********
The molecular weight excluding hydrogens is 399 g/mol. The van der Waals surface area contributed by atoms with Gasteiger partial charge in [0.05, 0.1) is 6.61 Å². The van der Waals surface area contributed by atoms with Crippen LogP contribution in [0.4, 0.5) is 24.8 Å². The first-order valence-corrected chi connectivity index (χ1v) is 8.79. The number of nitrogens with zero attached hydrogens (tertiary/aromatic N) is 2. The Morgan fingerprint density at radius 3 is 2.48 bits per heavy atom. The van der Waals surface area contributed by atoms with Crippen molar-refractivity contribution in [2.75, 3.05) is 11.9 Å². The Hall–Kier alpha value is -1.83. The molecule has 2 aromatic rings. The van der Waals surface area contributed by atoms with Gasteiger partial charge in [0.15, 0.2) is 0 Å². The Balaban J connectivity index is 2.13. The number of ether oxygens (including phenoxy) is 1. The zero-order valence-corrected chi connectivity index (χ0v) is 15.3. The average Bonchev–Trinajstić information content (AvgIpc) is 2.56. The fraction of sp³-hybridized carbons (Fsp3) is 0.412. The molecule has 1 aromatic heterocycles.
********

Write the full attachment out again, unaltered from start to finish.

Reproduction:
The molecular weight excluding hydrogens is 399 g/mol. The van der Waals surface area contributed by atoms with Gasteiger partial charge in [0.05, 0.1) is 6.61 Å². The van der Waals surface area contributed by atoms with Crippen LogP contribution in [0.4, 0.5) is 24.8 Å². The first-order valence-corrected chi connectivity index (χ1v) is 8.79. The number of nitrogens with zero attached hydrogens (tertiary/aromatic N) is 2. The Morgan fingerprint density at radius 3 is 2.48 bits per heavy atom. The van der Waals surface area contributed by atoms with Crippen molar-refractivity contribution in [2.75, 3.05) is 11.9 Å². The Hall–Kier alpha value is -1.83. The molecule has 2 aromatic rings. The van der Waals surface area contributed by atoms with Gasteiger partial charge in [0.15, 0.2) is 0 Å². The Balaban J connectivity index is 2.13. The number of ether oxygens (including phenoxy) is 1. The zero-order valence-corrected chi connectivity index (χ0v) is 15.3. The average Bonchev–Trinajstić information content (AvgIpc) is 2.56. The fraction of sp³-hybridized carbons (Fsp3) is 0.412. The molecule has 1 aromatic heterocycles.